# Java simple greedy + bit manipulation solution, O(n) time, with explanation (without HashMap)

• Hi there! I am posting my recursive solution based on bit manipulation. The idea is strightforward. Let us think about the resultant number. Well, it is clear that, in order to, maximize the resultant number, we have to maximize the number of set bits with higher order. In other words, starting from the left most possible bit position we check if there is a pair of numbers, such that their bits in the current position will XOR'ed up to 1. Obviously there are only two options to satisfy that condition 1,0 or 0,1 for each bit position. Thus, we always divide the numbers into two parts, those that has set bits in current position and those that has zero bits in current position. Consequently if we can divide the numbers in such a way, it means we can obtain set bit by some combination in the current position. Otherwise, we decrease factor of two ( bit position) while we can't divide the numbers and we didn't reach the last bit position. For example

``````                       {1,2,3} <- bit position 1
/    \
{1}      {2, 3} <- bit position 0
/ \        /  \
X   {1}   {2}   {3}
``````

In the example above, given array {1,2,3} we can start from bit position 1, because it is the highest bit order in current array. Then we divide it according to the values of current bit. Correspondingly {1} has 0 bit in position 1, whereas 2 and 3 have set bits. It means our resultant number has set bit in position 1. Next we divide the halves into halves similarly for bit position 0. Here you can see that array {1} does not have numbers which bits in position 0 are not set, but has a number which has set bit in that position({1}). In turn the right part is divided to {2} and {3} correspondingly, because 2 has 0 bit in 0th position and 3 has set bit in 0th position. That fact means that, we can also XOR 1 with 2 and get set bit in position 1, therefore the answer is 3 = 2^1+2^0;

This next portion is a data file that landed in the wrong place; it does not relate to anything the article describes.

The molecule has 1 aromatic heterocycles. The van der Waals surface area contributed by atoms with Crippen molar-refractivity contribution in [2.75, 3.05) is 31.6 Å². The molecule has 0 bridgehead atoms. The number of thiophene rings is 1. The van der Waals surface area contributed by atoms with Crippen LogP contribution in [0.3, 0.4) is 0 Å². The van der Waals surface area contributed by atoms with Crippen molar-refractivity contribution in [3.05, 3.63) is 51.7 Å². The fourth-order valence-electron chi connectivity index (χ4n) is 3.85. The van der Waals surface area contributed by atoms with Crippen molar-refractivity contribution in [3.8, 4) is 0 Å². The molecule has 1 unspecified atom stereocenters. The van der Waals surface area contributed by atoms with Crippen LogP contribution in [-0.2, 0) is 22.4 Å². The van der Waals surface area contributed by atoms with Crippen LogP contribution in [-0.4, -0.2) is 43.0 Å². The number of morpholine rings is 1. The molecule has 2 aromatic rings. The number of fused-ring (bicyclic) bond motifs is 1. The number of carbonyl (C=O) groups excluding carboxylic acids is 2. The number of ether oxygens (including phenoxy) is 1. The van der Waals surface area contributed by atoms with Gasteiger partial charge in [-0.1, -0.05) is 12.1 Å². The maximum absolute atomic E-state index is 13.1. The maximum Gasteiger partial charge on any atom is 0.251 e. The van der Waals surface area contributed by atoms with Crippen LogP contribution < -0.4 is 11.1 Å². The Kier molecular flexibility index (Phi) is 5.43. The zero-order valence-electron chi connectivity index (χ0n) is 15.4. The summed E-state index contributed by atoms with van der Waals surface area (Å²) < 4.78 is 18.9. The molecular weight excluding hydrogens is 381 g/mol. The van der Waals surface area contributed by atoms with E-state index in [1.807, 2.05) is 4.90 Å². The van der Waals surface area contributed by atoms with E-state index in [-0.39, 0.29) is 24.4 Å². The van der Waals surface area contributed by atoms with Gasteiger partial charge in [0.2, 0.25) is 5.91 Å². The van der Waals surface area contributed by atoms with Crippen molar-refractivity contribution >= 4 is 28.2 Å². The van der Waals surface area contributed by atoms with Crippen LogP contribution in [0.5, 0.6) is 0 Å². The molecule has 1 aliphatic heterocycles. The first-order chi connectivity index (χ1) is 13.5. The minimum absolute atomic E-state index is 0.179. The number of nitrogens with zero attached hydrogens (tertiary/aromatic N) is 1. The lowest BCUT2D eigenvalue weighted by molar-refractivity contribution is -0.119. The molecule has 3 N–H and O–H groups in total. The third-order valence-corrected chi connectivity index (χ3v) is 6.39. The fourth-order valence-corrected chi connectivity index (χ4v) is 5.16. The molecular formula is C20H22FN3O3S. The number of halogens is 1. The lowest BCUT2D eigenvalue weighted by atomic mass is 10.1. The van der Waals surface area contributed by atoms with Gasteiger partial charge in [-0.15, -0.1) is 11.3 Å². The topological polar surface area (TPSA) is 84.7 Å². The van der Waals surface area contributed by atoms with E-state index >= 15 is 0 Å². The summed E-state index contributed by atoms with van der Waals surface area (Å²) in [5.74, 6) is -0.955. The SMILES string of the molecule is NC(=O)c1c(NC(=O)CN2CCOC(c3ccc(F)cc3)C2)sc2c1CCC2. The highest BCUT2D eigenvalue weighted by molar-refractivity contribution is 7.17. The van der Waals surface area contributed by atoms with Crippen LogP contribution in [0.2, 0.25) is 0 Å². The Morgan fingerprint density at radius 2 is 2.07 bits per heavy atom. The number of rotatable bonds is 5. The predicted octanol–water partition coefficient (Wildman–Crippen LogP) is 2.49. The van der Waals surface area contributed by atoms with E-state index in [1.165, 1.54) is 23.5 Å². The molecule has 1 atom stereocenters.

Actually the running time of the algorithm isO(n*h) where h is the height of the tree, but according to the problem statement h is constant(32, only integers). Because of that fact the algorithm may be considered as linear.

``````public class Solution {
public int findMaximumXOR(int[] nums) {
int max = 0;
if(nums == null || nums.length == 0) return 0;
List<Integer> left = new ArrayList<>(), right = new ArrayList<>();

for(int i = 0;i<nums.length;i++){
max= Math.max(max, nums[i]);
}
int p = 31;
while(p>0 && (max & (1<<p)) == 0) p--;
int fact = 0;
while(p>=0 && (left.isEmpty() || right.isEmpty())){
fact = 1<<p;
for(int i = 0;i<nums.length;i++){
if((nums[i] & fact) == 0){
} else {
}
}
p--;
}
if(left.isEmpty() || right.isEmpty()) fact = 0;
// System.out.println(fact);
return fact+maxXOR(p, left, right);
}

public int maxXOR(int p, List<Integer> left, List<Integer> right){
if(p<0) return 0;
// int fact;
List<Integer> leftZero  = new ArrayList<>(), rightZero  = new ArrayList<>();
List<Integer> leftOne = new ArrayList<>(), rightOne = new ArrayList<>();
int fact = 1<<p;

while(p>=0 && ((leftZero.isEmpty() || rightOne.isEmpty()) && (leftOne.isEmpty() || rightZero.isEmpty()))){
fact = 1<<p;
leftZero.clear();
leftOne.clear();
rightZero.clear();
rightOne.clear();
fill(fact, left, leftZero, leftOne);
fill(fact, right, rightZero, rightOne);
p--;
}
if(((leftZero.isEmpty() || rightOne.isEmpty()) && (leftOne.isEmpty() || rightZero.isEmpty()))) {
return 0;
}
// System.out.println("+"+fact);
return fact+Math.max(maxXOR(p, leftZero, rightOne), maxXOR(p, rightZero, leftOne));
}

public void fill(int fact, List<Integer> list, List<Integer> zero, List<Integer> one){
for(Integer num:list){
if((fact & num) == 0) {